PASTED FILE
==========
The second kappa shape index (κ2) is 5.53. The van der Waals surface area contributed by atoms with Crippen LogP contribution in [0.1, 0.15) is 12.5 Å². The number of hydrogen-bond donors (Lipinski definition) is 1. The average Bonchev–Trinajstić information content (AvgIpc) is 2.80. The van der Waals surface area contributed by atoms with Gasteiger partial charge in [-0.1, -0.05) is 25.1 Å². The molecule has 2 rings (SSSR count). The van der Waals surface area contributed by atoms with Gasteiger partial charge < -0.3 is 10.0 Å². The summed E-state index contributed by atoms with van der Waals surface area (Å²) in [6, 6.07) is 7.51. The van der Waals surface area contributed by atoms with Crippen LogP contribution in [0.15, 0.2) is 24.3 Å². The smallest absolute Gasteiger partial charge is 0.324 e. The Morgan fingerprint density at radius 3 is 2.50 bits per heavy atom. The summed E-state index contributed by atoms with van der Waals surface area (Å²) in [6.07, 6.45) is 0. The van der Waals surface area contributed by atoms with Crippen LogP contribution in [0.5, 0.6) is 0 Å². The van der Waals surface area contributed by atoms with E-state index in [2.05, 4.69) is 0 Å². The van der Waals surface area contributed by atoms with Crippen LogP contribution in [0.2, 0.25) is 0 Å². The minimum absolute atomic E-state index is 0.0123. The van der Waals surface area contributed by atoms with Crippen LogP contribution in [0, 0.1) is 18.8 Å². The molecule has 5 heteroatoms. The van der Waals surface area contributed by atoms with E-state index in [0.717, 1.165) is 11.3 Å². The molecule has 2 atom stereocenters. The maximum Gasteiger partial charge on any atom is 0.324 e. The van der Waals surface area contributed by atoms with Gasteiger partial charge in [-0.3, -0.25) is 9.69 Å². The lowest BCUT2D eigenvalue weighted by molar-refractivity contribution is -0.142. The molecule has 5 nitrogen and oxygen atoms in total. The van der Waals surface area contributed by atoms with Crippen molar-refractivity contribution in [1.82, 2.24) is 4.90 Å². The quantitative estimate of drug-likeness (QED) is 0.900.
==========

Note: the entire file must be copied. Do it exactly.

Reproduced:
The second kappa shape index (κ2) is 5.53. The van der Waals surface area contributed by atoms with Crippen LogP contribution in [0.1, 0.15) is 12.5 Å². The number of hydrogen-bond donors (Lipinski definition) is 1. The average Bonchev–Trinajstić information content (AvgIpc) is 2.80. The van der Waals surface area contributed by atoms with Gasteiger partial charge in [-0.1, -0.05) is 25.1 Å². The molecule has 2 rings (SSSR count). The van der Waals surface area contributed by atoms with Gasteiger partial charge < -0.3 is 10.0 Å². The summed E-state index contributed by atoms with van der Waals surface area (Å²) in [6, 6.07) is 7.51. The van der Waals surface area contributed by atoms with Crippen LogP contribution in [0.15, 0.2) is 24.3 Å². The smallest absolute Gasteiger partial charge is 0.324 e. The Morgan fingerprint density at radius 3 is 2.50 bits per heavy atom. The summed E-state index contributed by atoms with van der Waals surface area (Å²) in [6.07, 6.45) is 0. The van der Waals surface area contributed by atoms with Crippen LogP contribution in [0.5, 0.6) is 0 Å². The van der Waals surface area contributed by atoms with E-state index in [2.05, 4.69) is 0 Å². The van der Waals surface area contributed by atoms with Crippen LogP contribution in [0.2, 0.25) is 0 Å². The minimum absolute atomic E-state index is 0.0123. The van der Waals surface area contributed by atoms with Crippen LogP contribution in [0, 0.1) is 18.8 Å². The molecule has 5 heteroatoms. The van der Waals surface area contributed by atoms with E-state index in [0.717, 1.165) is 11.3 Å². The molecule has 2 atom stereocenters. The maximum Gasteiger partial charge on any atom is 0.324 e. The van der Waals surface area contributed by atoms with Gasteiger partial charge in [-0.3, -0.25) is 9.69 Å². The lowest BCUT2D eigenvalue weighted by molar-refractivity contribution is -0.142. The molecule has 5 nitrogen and oxygen atoms in total. The van der Waals surface area contributed by atoms with Crippen molar-refractivity contribution in [1.82, 2.24) is 4.90 Å². The quantitative estimate of drug-likeness (QED) is 0.900.